Serotonin Syndrome—also known as serotonin toxicity, hyperserotonemia, serotonergic syndrome or serotonin storm—sounds like a disease, but it is actually an adverse drug reaction that results from combinations of prescription and/or illicit drugs. Serotonin syndrome is a rare but potentially fatal consequence of excess serotonergic activity at central nervous system (CNS) and peripheral serotonin receptors. This means that the brain becomes flooded with the neurotransmitterserotonin, a mood-regulating chemical in the brain.

One possible way of developing serotonin syndrome by combining a migraine medication known as triptan (brand names include Imitrex, Zomig, Frova, Maxalt, Axert, Amerge, and Relpax) with antidepressants of the SSRI ( CelexaZoloft,Prozac, and Paxil) and SNRI (Cymbalta and Lexapro) varieties.

Another example of serotonin syndrome is when an SSRI (selective serotonin reuptake inhibitor) is combined with a stimulant such as amphetamine or MDMA, the illegal drug known as “ecstasy”. Another antidepressant type, MAOI(monoamine oxidase inhibitors), can be fatal when mixed with these illicit substances.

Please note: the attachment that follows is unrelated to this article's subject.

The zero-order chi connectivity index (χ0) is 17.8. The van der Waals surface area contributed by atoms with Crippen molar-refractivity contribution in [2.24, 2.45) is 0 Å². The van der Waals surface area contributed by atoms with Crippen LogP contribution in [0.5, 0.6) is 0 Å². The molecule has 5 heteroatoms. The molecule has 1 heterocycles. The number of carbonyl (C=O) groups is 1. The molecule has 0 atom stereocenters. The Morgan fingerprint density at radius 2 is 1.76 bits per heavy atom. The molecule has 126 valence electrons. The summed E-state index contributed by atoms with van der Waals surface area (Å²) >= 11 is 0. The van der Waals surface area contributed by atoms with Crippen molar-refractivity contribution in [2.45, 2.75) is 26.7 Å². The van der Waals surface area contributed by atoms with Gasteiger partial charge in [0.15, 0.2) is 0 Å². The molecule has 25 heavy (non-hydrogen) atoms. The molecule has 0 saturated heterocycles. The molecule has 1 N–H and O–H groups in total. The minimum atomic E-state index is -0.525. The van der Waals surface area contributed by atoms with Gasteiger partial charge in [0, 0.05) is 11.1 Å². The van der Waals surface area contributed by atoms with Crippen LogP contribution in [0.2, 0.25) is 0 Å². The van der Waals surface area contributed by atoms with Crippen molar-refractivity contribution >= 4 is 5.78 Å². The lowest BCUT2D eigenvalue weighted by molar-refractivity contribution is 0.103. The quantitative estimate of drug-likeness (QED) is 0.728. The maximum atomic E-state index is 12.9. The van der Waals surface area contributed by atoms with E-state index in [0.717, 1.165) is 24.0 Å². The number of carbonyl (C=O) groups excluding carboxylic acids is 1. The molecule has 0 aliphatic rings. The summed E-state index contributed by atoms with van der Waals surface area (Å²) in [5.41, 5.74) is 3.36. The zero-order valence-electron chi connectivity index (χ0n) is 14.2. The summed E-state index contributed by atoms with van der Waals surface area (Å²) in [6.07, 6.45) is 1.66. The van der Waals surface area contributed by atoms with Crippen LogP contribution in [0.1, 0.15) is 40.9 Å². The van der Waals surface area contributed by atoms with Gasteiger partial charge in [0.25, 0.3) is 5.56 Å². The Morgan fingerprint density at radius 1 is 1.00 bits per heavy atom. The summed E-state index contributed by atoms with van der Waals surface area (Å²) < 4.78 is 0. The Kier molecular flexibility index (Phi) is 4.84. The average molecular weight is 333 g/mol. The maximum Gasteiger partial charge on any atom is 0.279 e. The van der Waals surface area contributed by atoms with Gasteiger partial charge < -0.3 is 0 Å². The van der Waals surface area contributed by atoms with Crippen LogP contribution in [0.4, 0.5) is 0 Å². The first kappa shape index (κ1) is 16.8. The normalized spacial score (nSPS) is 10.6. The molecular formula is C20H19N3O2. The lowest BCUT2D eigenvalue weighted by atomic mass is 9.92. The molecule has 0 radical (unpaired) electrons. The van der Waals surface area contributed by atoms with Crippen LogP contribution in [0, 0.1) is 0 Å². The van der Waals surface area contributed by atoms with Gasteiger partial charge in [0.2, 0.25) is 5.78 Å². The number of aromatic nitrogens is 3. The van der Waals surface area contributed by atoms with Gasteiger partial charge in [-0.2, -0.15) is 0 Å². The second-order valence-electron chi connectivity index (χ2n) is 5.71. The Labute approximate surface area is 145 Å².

There are various combinations and amounts that cause serotonin syndrome. Only about 14 to 16 percent of persons who overdose on SSRIs actually end up experiencing serotonin syndrome. Typically, it is only when drugs with completely separate mechanisms are combined that things turn really dangerous.

Symptoms are usually experienced within minutes to hours of combining drugs, and may include:

  • Hypervigilance
  • Hallucinations
  • Headache
  • Loss of motor skills
  • Accelerated heartbeat
  • Overactive reflexes
  • Shivering
  • Sweating
  • Muscle twitching
  • Diarrhea
  • Nausea
  • Vomiting

Though serotonin syndrome is relatively rare, patients taking serotonergic drugs who have sudden onset of symptoms should seek medical care immediately.

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